Blended Learning Revisited: How it Brought Engagement and Interaction into and Beyond the Classroom

Blended Learning Revisited: How it Brought Engagement and Interaction into and Beyond the Classroom

Pablo Ortega Gil (University of Alicante, Spain) and Francisco Arcos García (University of Alicante, Spain)
DOI: 10.4018/978-1-4666-0011-9.ch104
OnDemand PDF Download:
List Price: $37.50


The universe of blended learning started uncertainly, as all new ventures, amid overt resistance of traditionalist teachers, but boosted by the drive of a few enthusiasts that wanted to bring novel perspectives into education. Everyday practice, together with the growing services it is rendering, has turned blended learning into the mainstay of education. The authors review some of the projects they have been carrying out in later years, all of them involving the use of Learning Management Systems for different target groups. They provide details about students’ response, teachers’ attitudes, and parents’ opinions. They also show how their model has grown richer and richer thanks to the feedback obtained from all parts. Finally, future lines of development are suggested, among which mobile learning stands out. A recently launched mobile learning project is summarized.
Chapter Preview


Although blended learning has already become a widespread practice in many primary and secondary schools, this chapter must necessarily begin by parsing, however clear it may look at first sight, what this phrase means and its many implications. Let's first scrutinize the phrase head, learning: we may agree that it refers to the process of acquiring knowledge and applying it in particular contexts in order to achieve certain results. As it is understood now, learning leads to the acquisition of competencies and must be continued beyond school years, because the constant updating of one’s skills seems to be a requisite for keeping one’s job. Traditionally, learning has been carried out in a classroom where students followed their teacher’s explanations and instructions. But not any more: the teacher-centered approach just depicted has given way to more dialogical approaches where students take a leading role in the process and teachers tend to act more as facilitators or coaches than as didactic instructors (Adler, 1984; Wiggins & McTighe, 2007, 2008). Now it is in this new learning environment that we must look for the origin and motivation of the modifying element in the phase, the blended, which makes reference to the introduction of a new ICT component in teaching to supplement and enrich the in-person lessons. This computer-mediated component is carried out through a Learning Management System (henceforth LMS) that intends to multiply the students’ learning opportunities and make the experience more efficient and dynamic.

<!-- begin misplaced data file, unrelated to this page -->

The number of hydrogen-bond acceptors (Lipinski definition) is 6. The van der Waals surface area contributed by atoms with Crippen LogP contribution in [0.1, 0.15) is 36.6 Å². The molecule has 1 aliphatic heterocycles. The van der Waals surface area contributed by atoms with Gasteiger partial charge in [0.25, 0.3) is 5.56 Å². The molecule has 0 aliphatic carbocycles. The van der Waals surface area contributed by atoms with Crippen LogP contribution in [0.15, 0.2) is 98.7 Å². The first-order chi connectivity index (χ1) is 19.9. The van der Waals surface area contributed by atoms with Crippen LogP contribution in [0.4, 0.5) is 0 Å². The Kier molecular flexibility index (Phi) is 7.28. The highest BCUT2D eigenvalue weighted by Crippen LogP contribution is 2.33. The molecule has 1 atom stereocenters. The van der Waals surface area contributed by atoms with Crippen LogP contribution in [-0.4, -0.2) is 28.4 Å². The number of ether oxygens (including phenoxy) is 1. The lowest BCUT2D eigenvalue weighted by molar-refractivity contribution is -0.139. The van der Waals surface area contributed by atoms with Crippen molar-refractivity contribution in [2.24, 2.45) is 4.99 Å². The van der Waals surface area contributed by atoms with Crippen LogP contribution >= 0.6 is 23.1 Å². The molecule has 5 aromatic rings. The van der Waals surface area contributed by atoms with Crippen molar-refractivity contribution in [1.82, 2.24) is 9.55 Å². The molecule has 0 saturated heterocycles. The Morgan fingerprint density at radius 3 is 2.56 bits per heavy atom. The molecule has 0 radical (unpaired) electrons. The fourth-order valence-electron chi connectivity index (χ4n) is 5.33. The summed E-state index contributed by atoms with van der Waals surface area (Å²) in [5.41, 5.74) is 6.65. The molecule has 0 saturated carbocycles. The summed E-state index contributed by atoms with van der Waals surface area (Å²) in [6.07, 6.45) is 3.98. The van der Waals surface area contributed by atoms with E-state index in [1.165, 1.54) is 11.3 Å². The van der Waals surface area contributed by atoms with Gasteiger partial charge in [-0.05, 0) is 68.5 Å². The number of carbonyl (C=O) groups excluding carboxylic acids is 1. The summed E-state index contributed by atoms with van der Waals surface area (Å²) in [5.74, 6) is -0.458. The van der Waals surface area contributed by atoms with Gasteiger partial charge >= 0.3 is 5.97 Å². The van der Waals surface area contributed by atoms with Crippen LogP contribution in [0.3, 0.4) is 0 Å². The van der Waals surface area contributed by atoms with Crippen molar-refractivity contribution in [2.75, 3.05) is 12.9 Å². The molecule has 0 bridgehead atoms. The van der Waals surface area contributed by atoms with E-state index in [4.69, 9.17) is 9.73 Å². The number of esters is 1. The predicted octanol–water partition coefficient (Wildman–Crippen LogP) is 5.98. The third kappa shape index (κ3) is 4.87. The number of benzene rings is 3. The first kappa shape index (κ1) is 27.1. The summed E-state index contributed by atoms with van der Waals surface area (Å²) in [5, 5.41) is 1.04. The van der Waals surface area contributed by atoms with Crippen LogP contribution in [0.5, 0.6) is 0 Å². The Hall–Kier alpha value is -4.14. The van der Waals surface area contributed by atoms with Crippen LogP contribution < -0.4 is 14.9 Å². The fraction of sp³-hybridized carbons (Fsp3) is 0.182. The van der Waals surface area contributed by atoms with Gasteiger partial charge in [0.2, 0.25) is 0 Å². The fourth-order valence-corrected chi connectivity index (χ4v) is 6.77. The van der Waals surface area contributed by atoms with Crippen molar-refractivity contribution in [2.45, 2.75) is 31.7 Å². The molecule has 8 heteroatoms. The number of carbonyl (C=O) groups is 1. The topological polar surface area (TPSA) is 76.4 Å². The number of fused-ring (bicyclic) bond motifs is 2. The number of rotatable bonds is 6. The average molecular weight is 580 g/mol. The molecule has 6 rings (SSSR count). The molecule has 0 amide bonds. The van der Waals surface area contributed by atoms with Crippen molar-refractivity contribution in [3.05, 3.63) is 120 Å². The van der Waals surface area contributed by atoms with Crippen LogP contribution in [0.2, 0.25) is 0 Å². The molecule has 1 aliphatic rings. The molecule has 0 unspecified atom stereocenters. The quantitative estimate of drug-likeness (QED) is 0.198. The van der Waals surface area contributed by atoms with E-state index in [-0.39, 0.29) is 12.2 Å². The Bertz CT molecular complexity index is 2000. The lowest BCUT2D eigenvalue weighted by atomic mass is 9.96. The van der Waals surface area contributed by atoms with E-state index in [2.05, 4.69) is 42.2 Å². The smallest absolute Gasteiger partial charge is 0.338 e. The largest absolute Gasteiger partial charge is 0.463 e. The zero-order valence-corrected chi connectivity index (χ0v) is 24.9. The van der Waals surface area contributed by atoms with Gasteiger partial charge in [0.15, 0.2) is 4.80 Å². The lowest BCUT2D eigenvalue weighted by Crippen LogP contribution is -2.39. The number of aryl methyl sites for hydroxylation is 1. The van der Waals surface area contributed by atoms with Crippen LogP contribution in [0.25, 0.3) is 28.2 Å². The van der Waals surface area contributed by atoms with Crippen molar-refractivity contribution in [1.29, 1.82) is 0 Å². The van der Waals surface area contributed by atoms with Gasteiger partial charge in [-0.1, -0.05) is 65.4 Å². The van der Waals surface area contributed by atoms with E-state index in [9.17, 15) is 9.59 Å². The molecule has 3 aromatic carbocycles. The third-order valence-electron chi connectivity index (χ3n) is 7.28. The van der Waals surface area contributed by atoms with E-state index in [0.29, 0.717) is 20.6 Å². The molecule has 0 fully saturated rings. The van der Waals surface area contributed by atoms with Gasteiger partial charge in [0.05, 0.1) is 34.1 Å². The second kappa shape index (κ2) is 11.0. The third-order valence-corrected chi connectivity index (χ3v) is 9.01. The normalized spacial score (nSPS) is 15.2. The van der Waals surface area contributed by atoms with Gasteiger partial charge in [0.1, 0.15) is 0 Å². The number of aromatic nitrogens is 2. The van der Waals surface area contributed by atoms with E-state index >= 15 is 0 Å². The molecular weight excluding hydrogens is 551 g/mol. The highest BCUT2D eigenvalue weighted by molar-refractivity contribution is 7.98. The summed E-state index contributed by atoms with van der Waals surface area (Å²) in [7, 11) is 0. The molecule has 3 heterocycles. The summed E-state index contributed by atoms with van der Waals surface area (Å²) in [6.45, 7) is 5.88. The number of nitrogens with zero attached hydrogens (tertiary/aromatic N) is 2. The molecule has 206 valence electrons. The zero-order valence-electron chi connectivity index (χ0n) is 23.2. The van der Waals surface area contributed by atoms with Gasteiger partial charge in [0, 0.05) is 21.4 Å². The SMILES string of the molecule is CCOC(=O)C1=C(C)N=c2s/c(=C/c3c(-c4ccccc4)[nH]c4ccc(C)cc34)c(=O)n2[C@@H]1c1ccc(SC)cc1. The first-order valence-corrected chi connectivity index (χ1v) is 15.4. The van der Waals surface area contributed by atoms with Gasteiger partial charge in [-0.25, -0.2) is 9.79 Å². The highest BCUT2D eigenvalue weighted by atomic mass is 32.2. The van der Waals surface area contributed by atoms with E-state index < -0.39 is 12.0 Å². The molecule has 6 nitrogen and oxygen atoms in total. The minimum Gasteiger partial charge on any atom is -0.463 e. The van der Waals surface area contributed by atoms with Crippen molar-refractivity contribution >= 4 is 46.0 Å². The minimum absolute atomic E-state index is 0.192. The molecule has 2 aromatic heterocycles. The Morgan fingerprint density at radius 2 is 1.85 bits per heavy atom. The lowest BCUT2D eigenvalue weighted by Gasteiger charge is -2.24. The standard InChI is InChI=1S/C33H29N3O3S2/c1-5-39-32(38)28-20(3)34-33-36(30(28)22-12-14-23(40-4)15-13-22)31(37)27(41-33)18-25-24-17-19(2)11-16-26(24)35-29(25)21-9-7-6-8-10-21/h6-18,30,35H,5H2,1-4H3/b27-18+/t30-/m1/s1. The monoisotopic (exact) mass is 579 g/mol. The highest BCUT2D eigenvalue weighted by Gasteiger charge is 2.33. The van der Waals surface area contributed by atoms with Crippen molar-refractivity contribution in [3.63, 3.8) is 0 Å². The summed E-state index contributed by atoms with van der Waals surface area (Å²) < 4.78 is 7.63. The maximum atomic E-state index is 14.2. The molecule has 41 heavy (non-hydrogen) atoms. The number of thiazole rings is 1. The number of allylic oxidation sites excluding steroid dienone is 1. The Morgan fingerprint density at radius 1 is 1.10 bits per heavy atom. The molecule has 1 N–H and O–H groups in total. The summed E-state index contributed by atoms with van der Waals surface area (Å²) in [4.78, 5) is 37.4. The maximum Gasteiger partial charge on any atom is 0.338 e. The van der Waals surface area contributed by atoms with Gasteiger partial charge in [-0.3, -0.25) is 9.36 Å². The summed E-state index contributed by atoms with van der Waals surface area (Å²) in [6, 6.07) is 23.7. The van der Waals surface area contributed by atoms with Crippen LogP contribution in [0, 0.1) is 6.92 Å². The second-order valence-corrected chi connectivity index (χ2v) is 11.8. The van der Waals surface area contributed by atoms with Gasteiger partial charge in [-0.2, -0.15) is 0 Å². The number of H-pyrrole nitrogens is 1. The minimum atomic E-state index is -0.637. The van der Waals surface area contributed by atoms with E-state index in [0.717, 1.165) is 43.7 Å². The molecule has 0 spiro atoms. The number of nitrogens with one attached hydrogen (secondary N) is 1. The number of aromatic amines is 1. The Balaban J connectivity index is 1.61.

If we now stop for a moment to consider the contrast between previous classrooms, in which silence and order were demanded, and nowadays classrooms, in which teamwork and controversies are encouraged, we will discover that it somehow resembles the tension between order and disorder, often described in sociology. According to Shotter (1997, p. 165), “many social theorists in the past have suggested that the provenance of order is to be found in disorder, on the edge of chaos, in spontaneity and playfulness”. There is a powerful resonance in this quote, as if suggesting that unstructured activity may be the source of creativity. How these different variables interplay is not relevant here, although the interplay of different spheres is mentioned somewhere else by Shotter (p. 121), when he says that the “human world in which we live is best thought of as a whole ‘multiverse’ or ‘social ecology’, of unique but dynamically interdependent regions and moments of human communicative activity”.

This is a very suggestive idea to us because it somehow captures our conception of learning not as a single channel conveying information from one end to the other, but —using the analogy— a multiverse of interaction and opportunities. The informed reader has probably realized that, in the first instance, teaching is represented as a simplification of Jakobson’s diagram of language as communication (1960), where an addresser (the teacher) sends a message (the lesson) to an addressee (the student) in a context (the classroom) using a shared code. In striking contrast to that linear, quasi-univocal scheme, the learning multiverse we envision is built around blended learning and it offers:

Complete Chapter List

Search this Book: